I hold no grudge whatsoever. I took up a responsibility when I agreed to carry out my mission and I have no problem with that. While we did have the unpleasant experience of hearing people say that they wanted to lynch us, and of having had an unfair trial that lasted more than six months, there were also people, including political and religious officials, who were able to see that our cause was just; also there were actors like Danny Glover, who supported us.
Generally speaking I have no negative feelings toward the US people, but I do not see myself going back because one of the conditions imposed for our release was that we could never go back to that country.
I’m going to ask you to be critical of the Revolution and tell me what it has done wrong in these decades, and if you understand that it is time to seriously consider holding multi-party elections in Cuba.
I think that we do have options in Cuba. I guess you mean the fact that there is a single party. That is the result of historical factors: José Martí founded a single party to make it the party of the Cuban nation. Over time, the Communist Party of Cuba has opened up to other sectors such as the religious. Our goal is to make it even more participatory; but we firmly intend to maintain unity.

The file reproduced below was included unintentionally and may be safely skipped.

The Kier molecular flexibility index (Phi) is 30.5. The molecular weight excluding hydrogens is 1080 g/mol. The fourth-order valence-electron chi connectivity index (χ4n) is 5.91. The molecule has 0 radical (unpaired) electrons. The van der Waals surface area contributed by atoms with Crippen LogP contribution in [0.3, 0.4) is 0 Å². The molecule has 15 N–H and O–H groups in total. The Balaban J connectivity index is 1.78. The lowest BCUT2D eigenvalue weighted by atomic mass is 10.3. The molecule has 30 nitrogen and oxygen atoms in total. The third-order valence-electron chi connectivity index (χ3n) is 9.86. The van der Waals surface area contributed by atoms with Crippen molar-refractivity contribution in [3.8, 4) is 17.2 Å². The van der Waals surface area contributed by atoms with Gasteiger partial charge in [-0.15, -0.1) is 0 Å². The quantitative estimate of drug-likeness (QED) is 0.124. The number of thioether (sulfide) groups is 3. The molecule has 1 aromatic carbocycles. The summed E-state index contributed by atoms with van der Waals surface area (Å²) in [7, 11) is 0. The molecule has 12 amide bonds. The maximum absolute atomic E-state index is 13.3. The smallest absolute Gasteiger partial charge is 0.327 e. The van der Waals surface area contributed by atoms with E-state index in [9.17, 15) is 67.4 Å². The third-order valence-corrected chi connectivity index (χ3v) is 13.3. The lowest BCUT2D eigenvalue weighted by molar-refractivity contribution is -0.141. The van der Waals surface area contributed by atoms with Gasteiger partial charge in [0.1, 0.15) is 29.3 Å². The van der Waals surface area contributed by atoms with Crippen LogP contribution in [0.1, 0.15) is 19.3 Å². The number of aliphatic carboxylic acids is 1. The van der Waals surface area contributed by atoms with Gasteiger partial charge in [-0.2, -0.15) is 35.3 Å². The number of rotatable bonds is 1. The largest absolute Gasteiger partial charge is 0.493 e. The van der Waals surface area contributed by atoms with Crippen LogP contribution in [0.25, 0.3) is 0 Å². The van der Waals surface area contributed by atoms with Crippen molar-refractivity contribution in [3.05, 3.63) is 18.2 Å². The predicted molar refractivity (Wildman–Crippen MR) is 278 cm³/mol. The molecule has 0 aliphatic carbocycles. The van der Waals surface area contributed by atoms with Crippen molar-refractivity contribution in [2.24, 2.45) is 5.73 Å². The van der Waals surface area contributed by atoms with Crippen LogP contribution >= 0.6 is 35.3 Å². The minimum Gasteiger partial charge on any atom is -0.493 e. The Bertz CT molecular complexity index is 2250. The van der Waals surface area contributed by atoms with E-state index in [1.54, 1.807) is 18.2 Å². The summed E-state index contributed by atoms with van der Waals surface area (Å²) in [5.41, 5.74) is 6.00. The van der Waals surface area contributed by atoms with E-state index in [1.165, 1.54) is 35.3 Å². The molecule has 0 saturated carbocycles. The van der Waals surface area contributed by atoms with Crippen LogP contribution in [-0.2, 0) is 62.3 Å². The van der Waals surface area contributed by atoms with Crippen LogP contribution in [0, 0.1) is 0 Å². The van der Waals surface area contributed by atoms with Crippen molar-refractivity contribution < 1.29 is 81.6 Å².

Our people, 90, 80 or 75 per cent of it support their Revolution.
Throughout our history we have paid dearly on account of disunity. If they manage to divide us, we will be in trouble. You cannot analyze Cuban reality without emphasizing that we are a small country only ninety miles away from the most powerful nation in the world, one that has been determined to prevent Cubans from choosing our own destiny. Our people, 90, 80 or 75 per cent of it support their revolution. You can rest assured that the day when Cubans do not support the revolution, this could not hold. If we are standing today, it is because we have the majority of Cubans with us. It is not a perfect society, but we want to make it ourselves.
Raul Castro has already announced that he resigns this year. There is talk about Vice President Miguel Diaz Canel, the Minister for Economy Marino Murillo, even about a son of Raul’s…
This is not a monarchy. In Cuba, the succession that occurred was because Raul was our vice president and there was no one else more apt or loved by the people. The [National] Assembly [Parliament] met and he was elected.
This is not a monarchy. In Cuba succession happened because Raul was our Vice President
My personal opinion is that it should be comrade Miguel Diaz Canel, who has a great performance record. But everything depends on the will of the Cuban people.